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The Top 10 Things To Do and See in Würzburg

The Top 10 Things To Do and See in Würzburg

Picture of Lena Blos
Updated: 9 February 2017
Located in the heart of the Franconian region, Würzburg is considered one of Germany’s most atmospheric cities. Next to a rich history and architectural masterpieces, it offers a hearty cuisine and is surrounded by scenic vineyards as far as the eye can see. Würzburg’s unique cultural make-up and its charming people make it one of the top destinations in the country. We have looked at the most important sights and activities for your next visit.


Würzburg’s majestic residence is considered one of the most important baroque palaces in Europe and became a part of the UNESCO World Heritage list in 1981. Unlike other buildings, it was built almost within a single generation and incorporates French château architecture, Viennese baroque and secular elements of northern Italy. The palace was completed in 1780 by the architect Balthasar Neumann and designed for the Prince-Bishop Johann Philipp Franz von Schönborn. Most noteworthy attributes are, among others, the chapel, the grand salon and the famous staircase, decorated by by the Venetian Giovanni Battista Tiepolo with a ceiling fresco which pictures the four continents. The residence’s 40 lavish rooms feature an array of tapestries and paintings and can be explored through one of the many guided tours.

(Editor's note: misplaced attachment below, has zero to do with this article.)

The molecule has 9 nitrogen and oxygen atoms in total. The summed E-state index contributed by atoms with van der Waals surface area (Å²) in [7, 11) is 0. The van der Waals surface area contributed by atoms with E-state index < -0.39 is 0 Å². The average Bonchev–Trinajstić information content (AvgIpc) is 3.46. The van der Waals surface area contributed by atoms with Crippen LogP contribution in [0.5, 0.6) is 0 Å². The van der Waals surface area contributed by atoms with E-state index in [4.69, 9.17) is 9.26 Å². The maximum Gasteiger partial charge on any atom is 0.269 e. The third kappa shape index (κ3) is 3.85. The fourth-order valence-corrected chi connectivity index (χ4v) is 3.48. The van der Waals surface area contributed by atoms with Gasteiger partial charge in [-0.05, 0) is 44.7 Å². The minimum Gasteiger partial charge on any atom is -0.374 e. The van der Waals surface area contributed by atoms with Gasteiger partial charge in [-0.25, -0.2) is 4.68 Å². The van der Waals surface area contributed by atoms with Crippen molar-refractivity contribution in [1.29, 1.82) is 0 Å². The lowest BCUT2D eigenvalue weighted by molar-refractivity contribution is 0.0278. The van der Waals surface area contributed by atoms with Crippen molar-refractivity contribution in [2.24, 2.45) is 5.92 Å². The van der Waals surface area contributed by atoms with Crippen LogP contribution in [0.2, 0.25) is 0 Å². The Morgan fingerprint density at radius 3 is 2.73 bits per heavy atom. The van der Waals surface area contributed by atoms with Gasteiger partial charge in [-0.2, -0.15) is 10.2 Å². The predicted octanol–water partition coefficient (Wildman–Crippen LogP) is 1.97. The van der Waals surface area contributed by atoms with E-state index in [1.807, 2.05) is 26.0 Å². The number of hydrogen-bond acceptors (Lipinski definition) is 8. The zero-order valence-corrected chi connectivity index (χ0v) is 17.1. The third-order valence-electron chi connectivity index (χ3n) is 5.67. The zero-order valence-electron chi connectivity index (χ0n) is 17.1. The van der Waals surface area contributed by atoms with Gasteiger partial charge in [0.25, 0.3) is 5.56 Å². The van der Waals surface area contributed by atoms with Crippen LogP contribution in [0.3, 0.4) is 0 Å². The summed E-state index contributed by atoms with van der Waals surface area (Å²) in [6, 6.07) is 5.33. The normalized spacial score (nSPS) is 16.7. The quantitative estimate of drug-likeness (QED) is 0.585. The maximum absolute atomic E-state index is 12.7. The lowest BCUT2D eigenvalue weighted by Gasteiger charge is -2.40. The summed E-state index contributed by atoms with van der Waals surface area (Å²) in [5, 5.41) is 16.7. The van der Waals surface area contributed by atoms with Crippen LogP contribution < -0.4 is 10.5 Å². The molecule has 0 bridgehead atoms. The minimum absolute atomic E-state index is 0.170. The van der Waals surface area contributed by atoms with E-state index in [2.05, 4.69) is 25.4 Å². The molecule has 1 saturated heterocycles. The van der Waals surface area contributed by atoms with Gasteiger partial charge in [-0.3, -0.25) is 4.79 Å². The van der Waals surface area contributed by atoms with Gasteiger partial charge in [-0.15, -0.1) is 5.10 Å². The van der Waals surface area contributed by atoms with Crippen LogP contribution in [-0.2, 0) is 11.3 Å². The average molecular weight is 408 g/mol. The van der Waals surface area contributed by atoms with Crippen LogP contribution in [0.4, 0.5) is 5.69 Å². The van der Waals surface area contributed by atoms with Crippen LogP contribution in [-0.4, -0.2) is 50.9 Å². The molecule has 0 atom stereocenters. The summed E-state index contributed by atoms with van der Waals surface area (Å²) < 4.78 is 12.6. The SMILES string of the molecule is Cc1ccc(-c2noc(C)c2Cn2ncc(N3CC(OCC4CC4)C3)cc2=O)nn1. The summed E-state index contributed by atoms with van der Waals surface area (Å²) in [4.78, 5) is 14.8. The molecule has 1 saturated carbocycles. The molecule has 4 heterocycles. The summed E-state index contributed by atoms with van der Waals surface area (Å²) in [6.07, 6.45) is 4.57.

Address: Residenzplatz 2, 97070 Würzburg, +49 931 355170

Alte Mainbrücke

The old Main bridge spans the river of the same name and with its construction in 1120 is considered the oldest stone bridge in Germany. It connects the old town with the nearby Marienberg fortress. In 1730 the bridge was further decorated with twelve statues, set in twin rows, which depict several saints and emperors. They were largely destroyed during the bombings of 1945 but have since been lovingly restored. The Mainbrücke offers a dazzling view over Würzburg’s riverside and fortress and is one of the most historic constructions in the city.

Address: Alte Mainbrücke, 97070 Würzburg


Towering over the city and surrounded by vineyard, lies Würzburg’s Marienberg Fortress, whose construction first began in 704 AD. Originally the site of a church, the building was further expanded in the Renaissance and Baroque period with fortifications erected around the original structures. The fortress was involved in several wars of the 17th and 18th century until it was severely damaged by British bombs in 1945. It was fully reconstructed by as late as 1990 and now houses two museums. Visitors can join one of the many tours to learn more about its historic importance. For nearly five centuries it served as a home to the local prince-bishops and remains a symbol of Würzburg.